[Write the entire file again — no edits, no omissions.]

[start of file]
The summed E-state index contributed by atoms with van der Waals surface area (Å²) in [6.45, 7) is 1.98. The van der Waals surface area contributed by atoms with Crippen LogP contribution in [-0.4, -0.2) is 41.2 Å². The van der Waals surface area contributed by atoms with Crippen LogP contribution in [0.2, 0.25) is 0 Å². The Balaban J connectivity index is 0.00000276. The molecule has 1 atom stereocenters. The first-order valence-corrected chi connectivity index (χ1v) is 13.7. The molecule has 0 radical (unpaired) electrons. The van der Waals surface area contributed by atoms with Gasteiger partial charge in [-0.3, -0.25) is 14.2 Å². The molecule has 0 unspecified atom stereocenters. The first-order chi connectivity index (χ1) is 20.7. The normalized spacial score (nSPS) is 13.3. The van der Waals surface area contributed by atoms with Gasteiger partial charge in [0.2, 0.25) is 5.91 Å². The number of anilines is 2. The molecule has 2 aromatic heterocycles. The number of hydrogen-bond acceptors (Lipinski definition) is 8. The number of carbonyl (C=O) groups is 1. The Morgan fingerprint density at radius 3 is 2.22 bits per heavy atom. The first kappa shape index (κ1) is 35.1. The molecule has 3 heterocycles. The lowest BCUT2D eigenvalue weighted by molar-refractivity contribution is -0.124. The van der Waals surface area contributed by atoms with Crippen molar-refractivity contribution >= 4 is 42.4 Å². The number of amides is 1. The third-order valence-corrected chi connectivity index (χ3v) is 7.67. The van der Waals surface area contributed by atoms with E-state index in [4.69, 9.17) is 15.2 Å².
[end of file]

The summed E-state index contributed by atoms with van der Waals surface area (Å²) in [6.45, 7) is 1.98. The van der Waals surface area contributed by atoms with Crippen LogP contribution in [-0.4, -0.2) is 41.2 Å². The van der Waals surface area contributed by atoms with Crippen LogP contribution in [0.2, 0.25) is 0 Å². The Balaban J connectivity index is 0.00000276. The molecule has 1 atom stereocenters. The first-order valence-corrected chi connectivity index (χ1v) is 13.7. The molecule has 0 radical (unpaired) electrons. The van der Waals surface area contributed by atoms with Gasteiger partial charge in [-0.3, -0.25) is 14.2 Å². The molecule has 0 unspecified atom stereocenters. The first-order chi connectivity index (χ1) is 20.7. The normalized spacial score (nSPS) is 13.3. The van der Waals surface area contributed by atoms with Gasteiger partial charge in [0.2, 0.25) is 5.91 Å². The number of anilines is 2. The molecule has 2 aromatic heterocycles. The number of hydrogen-bond acceptors (Lipinski definition) is 8. The number of carbonyl (C=O) groups is 1. The Morgan fingerprint density at radius 3 is 2.22 bits per heavy atom. The first kappa shape index (κ1) is 35.1. The molecule has 3 heterocycles. The lowest BCUT2D eigenvalue weighted by molar-refractivity contribution is -0.124. The van der Waals surface area contributed by atoms with Crippen molar-refractivity contribution >= 4 is 42.4 Å². The number of amides is 1. The third-order valence-corrected chi connectivity index (χ3v) is 7.67. The van der Waals surface area contributed by atoms with E-state index in [4.69, 9.17) is 15.2 Å².